The first still in the corner, called the Beer Still, holds 2500 gallons and takes the distiller’s beer up to 40 proof. That distillate is then pumped into the middle one, the 1650 gallon High Wine Still, which brings it up to 110 proof, which in turn goes into the final, 1650 gallon Spirits Still, which takes the distillate up to 158 proof, just 1% lower than the upper limit of what is allowed, by law, to be called bourbon.
Generally speaking, the higher proof to which you distill, the more flavors you remove. Some of these are bad flavors, but some are good. That rule taken to it’s logical conclusion gives us vodka, distilled as high as 195 proof and tasting as close to nothing as is scientifically possible. So Woodford Reserve’s high proof distillation helps to explain its relatively mild taste. Again, not better or worse, just a choice in production.
And where Buffalo Trace had a novelty barrel and a Buffalo head tap handle, Woodford Reserve ropes off a stately, gilded spirit safe pouring the white dog into holding tanks, where it prepares itself for barreling.
All their whiskey is aged in wood that has been air dried for 9 months, a laborious but superior process to the quick & dirty kiln drying some others do. The tour guide didn’t have the slightest problem telling me the exact mashbill and precisely how much of the fermentation is sour mash, but when I asked about the char level on the barrels, he responded as if I had asked him the size of his sister’s waist. All I could glean is that the barrels see a heavy char, between 3 and 4 on a 0-4 scale, which is pretty standard. What’s uncommon is that their barrels are toasted before they’re charred, a small step but one that helps explain the heavy vanilla and butterscotch flavors in the final product.
They take the 158 proof spirit and add distilled water (they call this watering down “gauging,” the first and last time I heard that word on our trip) until the spirit is down to 110 proof, at which point the whiskey is put it into barrel and sent up to it’s lengthy silent detention.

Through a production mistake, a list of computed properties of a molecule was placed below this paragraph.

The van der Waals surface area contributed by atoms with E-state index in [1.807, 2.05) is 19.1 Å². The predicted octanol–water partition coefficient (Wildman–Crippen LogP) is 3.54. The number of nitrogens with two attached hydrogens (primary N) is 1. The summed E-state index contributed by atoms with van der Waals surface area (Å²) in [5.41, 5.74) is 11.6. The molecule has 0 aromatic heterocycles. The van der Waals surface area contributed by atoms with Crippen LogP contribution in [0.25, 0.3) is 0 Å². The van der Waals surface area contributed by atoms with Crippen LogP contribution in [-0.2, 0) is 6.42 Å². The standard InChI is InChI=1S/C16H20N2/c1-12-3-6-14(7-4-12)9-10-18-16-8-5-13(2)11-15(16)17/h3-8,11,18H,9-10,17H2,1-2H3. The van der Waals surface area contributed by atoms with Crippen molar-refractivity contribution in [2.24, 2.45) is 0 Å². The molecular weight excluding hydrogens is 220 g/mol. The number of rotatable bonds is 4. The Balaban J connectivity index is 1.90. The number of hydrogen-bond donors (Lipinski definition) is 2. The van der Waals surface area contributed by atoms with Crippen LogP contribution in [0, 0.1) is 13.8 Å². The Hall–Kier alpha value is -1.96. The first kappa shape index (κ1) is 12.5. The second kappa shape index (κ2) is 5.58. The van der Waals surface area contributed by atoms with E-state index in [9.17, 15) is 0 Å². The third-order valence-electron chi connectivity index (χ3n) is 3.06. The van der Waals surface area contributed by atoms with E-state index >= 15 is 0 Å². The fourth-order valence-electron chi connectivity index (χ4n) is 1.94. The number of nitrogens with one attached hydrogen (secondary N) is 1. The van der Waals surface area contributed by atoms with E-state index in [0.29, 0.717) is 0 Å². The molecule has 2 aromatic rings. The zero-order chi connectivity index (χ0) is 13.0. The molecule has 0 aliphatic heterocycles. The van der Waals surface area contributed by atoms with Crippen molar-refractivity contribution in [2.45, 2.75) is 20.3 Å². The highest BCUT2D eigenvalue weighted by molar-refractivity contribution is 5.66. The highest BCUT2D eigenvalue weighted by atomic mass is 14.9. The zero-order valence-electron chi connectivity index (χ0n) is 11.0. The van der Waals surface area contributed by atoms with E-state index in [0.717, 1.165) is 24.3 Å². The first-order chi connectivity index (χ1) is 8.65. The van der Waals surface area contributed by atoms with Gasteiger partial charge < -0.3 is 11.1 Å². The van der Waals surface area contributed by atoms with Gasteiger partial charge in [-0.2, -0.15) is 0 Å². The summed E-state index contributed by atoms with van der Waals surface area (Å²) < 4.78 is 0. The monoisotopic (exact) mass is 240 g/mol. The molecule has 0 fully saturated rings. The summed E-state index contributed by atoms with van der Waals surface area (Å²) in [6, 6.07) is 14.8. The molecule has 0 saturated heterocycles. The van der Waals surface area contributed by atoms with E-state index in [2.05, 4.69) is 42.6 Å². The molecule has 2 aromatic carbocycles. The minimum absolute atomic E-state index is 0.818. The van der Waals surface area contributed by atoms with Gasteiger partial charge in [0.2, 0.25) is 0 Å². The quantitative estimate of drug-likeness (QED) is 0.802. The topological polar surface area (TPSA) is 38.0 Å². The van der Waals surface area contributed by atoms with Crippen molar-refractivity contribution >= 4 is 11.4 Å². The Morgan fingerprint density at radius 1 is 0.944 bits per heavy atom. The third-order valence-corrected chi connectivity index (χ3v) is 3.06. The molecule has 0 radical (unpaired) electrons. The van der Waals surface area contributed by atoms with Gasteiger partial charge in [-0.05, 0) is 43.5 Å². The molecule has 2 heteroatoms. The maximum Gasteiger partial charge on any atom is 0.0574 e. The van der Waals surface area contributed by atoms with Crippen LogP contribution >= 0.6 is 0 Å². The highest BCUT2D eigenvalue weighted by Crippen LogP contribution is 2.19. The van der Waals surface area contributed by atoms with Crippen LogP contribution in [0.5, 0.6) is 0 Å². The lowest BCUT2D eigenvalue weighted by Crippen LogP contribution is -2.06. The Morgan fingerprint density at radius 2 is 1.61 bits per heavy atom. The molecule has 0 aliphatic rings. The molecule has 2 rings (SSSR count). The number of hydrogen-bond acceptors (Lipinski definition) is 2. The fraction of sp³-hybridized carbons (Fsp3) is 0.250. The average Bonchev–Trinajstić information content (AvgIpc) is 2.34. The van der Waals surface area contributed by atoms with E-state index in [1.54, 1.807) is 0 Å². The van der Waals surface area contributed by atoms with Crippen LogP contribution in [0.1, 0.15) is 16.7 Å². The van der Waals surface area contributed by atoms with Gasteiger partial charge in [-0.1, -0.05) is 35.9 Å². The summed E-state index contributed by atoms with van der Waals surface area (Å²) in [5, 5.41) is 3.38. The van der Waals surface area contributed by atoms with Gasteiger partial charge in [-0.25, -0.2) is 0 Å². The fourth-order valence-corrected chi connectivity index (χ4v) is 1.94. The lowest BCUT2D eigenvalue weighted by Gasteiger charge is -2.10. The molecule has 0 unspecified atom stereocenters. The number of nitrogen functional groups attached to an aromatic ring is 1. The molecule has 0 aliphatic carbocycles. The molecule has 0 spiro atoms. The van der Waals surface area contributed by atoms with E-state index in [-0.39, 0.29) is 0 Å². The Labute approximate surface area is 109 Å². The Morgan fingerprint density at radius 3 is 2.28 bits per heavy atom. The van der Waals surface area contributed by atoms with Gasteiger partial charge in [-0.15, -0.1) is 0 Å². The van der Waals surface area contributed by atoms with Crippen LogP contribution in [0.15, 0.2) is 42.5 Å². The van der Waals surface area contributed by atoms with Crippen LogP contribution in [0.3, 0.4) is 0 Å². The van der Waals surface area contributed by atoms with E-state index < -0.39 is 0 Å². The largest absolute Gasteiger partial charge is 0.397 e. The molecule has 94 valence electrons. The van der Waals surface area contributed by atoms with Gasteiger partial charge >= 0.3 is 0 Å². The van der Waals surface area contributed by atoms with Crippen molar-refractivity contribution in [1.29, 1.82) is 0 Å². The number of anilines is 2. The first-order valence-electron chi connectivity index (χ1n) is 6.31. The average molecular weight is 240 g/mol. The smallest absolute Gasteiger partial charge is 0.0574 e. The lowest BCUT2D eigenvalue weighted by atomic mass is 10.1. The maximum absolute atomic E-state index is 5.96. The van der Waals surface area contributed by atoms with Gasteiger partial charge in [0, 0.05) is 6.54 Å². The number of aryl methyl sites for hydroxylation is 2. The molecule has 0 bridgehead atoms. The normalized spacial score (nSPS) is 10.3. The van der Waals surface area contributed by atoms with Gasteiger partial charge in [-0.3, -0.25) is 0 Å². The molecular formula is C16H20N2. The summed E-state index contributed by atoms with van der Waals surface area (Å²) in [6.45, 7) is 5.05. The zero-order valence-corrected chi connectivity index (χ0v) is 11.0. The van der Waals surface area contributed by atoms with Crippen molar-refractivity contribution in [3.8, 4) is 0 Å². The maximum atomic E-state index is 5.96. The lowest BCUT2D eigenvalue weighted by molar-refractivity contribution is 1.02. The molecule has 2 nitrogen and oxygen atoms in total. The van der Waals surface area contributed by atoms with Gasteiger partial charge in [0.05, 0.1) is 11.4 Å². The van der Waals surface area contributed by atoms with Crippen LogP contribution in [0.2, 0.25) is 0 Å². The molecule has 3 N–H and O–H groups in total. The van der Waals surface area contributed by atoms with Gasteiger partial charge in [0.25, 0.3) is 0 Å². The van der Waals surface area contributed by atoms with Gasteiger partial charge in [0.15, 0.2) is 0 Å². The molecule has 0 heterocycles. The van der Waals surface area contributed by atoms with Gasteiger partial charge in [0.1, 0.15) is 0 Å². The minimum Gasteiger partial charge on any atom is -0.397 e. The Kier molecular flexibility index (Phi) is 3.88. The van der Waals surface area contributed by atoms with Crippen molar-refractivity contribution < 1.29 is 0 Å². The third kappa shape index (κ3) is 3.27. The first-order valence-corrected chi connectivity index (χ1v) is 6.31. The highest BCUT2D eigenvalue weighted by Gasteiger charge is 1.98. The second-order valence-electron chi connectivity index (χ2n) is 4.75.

All the Woodford Reserve anyone has ever had comes from but one modestly sized warehouse, sitting just short roll from the distillation room. The general solemnity of these buildings were somewhat disturbed by the 30 or so pairs of feet shuffling their way through, but there was still plenty of the angel’s share to go around.
Like Buffalo Trace, Woodford Reserve’s warehouse is heated, to hasten the aging of the spirit in the winter. The barrels are not moved once they land in their appointed rick, and depending on their location they linger for between 7 and 9 years, at which point they are removed, batched (“blended” means something else in Whiskey World, so mixing barrels is not blending, or so we were prematurely admonished… it is batching), bottled, and sold as Woodford Reserve.
Woodford Reserve is bottled at 90.4 proof (45.2% ABV), but it doesn’t taste it. It is smooth enough that I’d recommend it to fans of Jameson aiming for a bit more patriotism in their drinking habits, although it’s much sweeter, with more going on.
I kind of can’t believe their little tasting card didn’t mention butterscotch, as the taste, to me, is a full blast of butterscotch candy, with vanilla and maple notes supplementing. While an 18% rye could be called relatively high, the inherent spice of the rye is batted down by the high proof distillation, and the rye flavors seem to hide behind bitter oak tannins on the finish. The rye comes on the exhale.
The Woodford Reserve “Double Oaked” is a new release that may become part of the permanent line-up, in which they finish Woodford Reserve in a second new oak barrel, this one heavily toasted and lightly charred. The effect of this is even more butterscotch and vanilla flavors, and as such I find it a bit redundant. It is, however, an interesting lesson on the effect of toasted wood to taste them side by side.
Overall, I think Woodford Reserve is a solid bourbon with well integrated flavors. The candied flavors may be too much for some, but I think there’s a place for that. My complaint is that I wish they didn’t distill it so high because the lightness of body, for me, makes it rich without being full. Nonetheless, it remains a tasty bourbon that I would always graciously accept.
Bottom line: I always enjoy it, but I never seek it out.
2 thoughts on “The Bourbon Trail (2 of 6): Woodford Reserve”